Tuesday, 02 August 2022 00:00

Four Categories of Broken Toes

The bones in the toes are known as phalanges, and the big toe consists of two phalanges. There are four types of broken toes that can occur, compressed, comminuted, displaced and non-displaced. In a comminuted fracture, the bone can break into several fragments. When force presses the ends of the bones towards the center, a compressed fracture has occurred. A bone that is moved out of its normal position is indicative of a displaced fracture, while a broken bone that stays in position is called a non-displaced fracture. The most common toe to break is the pinky toe, and this is often done by jamming it into a piece of furniture, or if something heavy drops on it. If the break is mild, buddy taping may be an effective way to promote stability to the toe as the healing process begins. This is done by taping the affected toe to the toe next to it, which may help keep it straight. If you suspect you have broken your toe, a podiatrist can provide an X-ray that can determine the extent of the fracture, and offer you correct treatment options.

A broken toe can be very painful and lead to complications if not properly fixed. If you have any concerns about your feet, contact one of our podiatrists from Platte River Foot and Ankle Surgeons . Our doctors will treat your foot and ankle needs.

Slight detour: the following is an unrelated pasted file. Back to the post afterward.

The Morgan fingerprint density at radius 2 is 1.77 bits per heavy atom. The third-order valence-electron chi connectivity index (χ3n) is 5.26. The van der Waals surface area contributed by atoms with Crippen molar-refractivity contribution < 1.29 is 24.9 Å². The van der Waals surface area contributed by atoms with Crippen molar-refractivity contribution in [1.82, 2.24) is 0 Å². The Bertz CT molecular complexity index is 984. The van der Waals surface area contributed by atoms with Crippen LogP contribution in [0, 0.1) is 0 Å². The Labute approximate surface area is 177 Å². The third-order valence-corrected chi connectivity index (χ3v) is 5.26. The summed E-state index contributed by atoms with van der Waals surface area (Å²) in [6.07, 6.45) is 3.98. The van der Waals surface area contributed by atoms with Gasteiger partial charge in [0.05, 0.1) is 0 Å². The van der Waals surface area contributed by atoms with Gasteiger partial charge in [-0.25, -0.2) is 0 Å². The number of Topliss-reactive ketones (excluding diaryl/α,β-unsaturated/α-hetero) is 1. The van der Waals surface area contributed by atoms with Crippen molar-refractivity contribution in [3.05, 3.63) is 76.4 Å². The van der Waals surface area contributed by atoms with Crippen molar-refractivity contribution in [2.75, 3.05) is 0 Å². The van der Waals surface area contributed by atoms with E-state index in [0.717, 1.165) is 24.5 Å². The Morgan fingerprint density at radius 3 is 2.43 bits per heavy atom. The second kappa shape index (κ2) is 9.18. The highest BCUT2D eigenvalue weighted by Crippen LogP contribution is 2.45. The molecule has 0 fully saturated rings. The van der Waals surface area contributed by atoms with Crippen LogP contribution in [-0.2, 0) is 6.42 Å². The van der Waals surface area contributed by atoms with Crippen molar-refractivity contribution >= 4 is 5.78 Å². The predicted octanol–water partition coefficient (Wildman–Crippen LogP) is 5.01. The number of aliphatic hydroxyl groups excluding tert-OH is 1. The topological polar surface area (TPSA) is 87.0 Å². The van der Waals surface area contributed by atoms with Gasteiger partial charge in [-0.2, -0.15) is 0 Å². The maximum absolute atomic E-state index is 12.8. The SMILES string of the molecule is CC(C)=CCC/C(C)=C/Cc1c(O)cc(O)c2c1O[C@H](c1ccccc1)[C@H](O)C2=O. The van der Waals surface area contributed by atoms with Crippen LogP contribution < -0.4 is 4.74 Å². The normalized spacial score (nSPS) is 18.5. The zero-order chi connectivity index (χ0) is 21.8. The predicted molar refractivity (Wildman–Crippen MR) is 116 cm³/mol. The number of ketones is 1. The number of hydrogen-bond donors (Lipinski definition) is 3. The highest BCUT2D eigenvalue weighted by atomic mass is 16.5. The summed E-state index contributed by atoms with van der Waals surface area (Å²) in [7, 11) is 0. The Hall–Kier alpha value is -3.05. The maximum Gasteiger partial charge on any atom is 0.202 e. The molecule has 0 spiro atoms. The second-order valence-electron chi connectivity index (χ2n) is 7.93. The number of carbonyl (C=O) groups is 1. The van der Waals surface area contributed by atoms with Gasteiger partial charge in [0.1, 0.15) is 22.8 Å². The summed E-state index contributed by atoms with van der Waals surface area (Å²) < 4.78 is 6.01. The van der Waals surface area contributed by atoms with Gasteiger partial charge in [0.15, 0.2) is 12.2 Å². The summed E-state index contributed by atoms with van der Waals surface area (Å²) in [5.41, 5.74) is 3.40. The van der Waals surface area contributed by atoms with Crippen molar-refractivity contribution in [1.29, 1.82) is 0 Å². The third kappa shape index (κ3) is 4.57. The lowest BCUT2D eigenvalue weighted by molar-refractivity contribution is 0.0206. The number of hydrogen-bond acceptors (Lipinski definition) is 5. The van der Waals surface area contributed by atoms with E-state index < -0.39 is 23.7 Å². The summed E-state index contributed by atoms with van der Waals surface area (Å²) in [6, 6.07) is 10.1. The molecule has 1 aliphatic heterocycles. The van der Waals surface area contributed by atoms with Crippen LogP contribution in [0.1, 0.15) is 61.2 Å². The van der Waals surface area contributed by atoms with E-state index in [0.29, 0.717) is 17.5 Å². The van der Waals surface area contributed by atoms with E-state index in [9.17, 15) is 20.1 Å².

What to Know About a Broken Toe

Although most people try to avoid foot trauma such as banging, stubbing, or dropping heavy objects on their feet, the unfortunate fact is that it is a common occurrence. Given the fact that toes are positioned in front of the feet, they typically sustain the brunt of such trauma. When trauma occurs to a toe, the result can be a painful break (fracture).

Symptoms of a Broken Toe

  • Throbbing pain
  • Swelling
  • Bruising on the skin and toenail
  • The inability to move the toe
  • Toe appears crooked or disfigured
  • Tingling or numbness in the toe

Generally, it is best to stay off of the injured toe with the affected foot elevated.

Severe toe fractures may be treated with a splint, cast, and in some cases, minor surgery. Due to its position and the pressure it endures with daily activity, future complications can occur if the big toe is not properly treated.

If you have any questions please feel free to contact our offices located in Hastings, Hebron, Red Cloud, Gretna, and York, NE . We offer the newest diagnostic and treatment technologies for all your foot and ankle needs.

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